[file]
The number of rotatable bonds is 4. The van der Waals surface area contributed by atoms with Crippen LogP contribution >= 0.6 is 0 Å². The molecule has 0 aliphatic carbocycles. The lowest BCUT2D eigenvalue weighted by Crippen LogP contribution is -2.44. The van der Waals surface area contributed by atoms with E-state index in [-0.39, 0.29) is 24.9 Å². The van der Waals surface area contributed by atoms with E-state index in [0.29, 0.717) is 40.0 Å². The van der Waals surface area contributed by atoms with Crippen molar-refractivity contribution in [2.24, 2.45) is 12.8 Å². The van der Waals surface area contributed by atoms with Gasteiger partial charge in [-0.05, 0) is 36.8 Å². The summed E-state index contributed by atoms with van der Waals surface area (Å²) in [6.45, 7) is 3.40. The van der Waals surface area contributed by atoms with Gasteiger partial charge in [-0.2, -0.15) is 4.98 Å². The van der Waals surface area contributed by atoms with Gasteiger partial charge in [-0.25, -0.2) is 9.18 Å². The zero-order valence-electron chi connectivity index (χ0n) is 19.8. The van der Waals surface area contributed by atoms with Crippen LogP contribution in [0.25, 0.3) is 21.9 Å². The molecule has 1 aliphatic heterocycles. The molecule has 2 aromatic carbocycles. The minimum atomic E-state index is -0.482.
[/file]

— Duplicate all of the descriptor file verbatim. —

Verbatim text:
The number of rotatable bonds is 4. The van der Waals surface area contributed by atoms with Crippen LogP contribution >= 0.6 is 0 Å². The molecule has 0 aliphatic carbocycles. The lowest BCUT2D eigenvalue weighted by Crippen LogP contribution is -2.44. The van der Waals surface area contributed by atoms with E-state index in [-0.39, 0.29) is 24.9 Å². The van der Waals surface area contributed by atoms with E-state index in [0.29, 0.717) is 40.0 Å². The van der Waals surface area contributed by atoms with Crippen molar-refractivity contribution in [2.24, 2.45) is 12.8 Å². The van der Waals surface area contributed by atoms with Gasteiger partial charge in [-0.05, 0) is 36.8 Å². The summed E-state index contributed by atoms with van der Waals surface area (Å²) in [6.45, 7) is 3.40. The van der Waals surface area contributed by atoms with Gasteiger partial charge in [-0.2, -0.15) is 4.98 Å². The van der Waals surface area contributed by atoms with Gasteiger partial charge in [-0.25, -0.2) is 9.18 Å². The zero-order valence-electron chi connectivity index (χ0n) is 19.8. The van der Waals surface area contributed by atoms with Crippen LogP contribution in [0.25, 0.3) is 21.9 Å². The molecule has 1 aliphatic heterocycles. The molecule has 2 aromatic carbocycles. The minimum atomic E-state index is -0.482.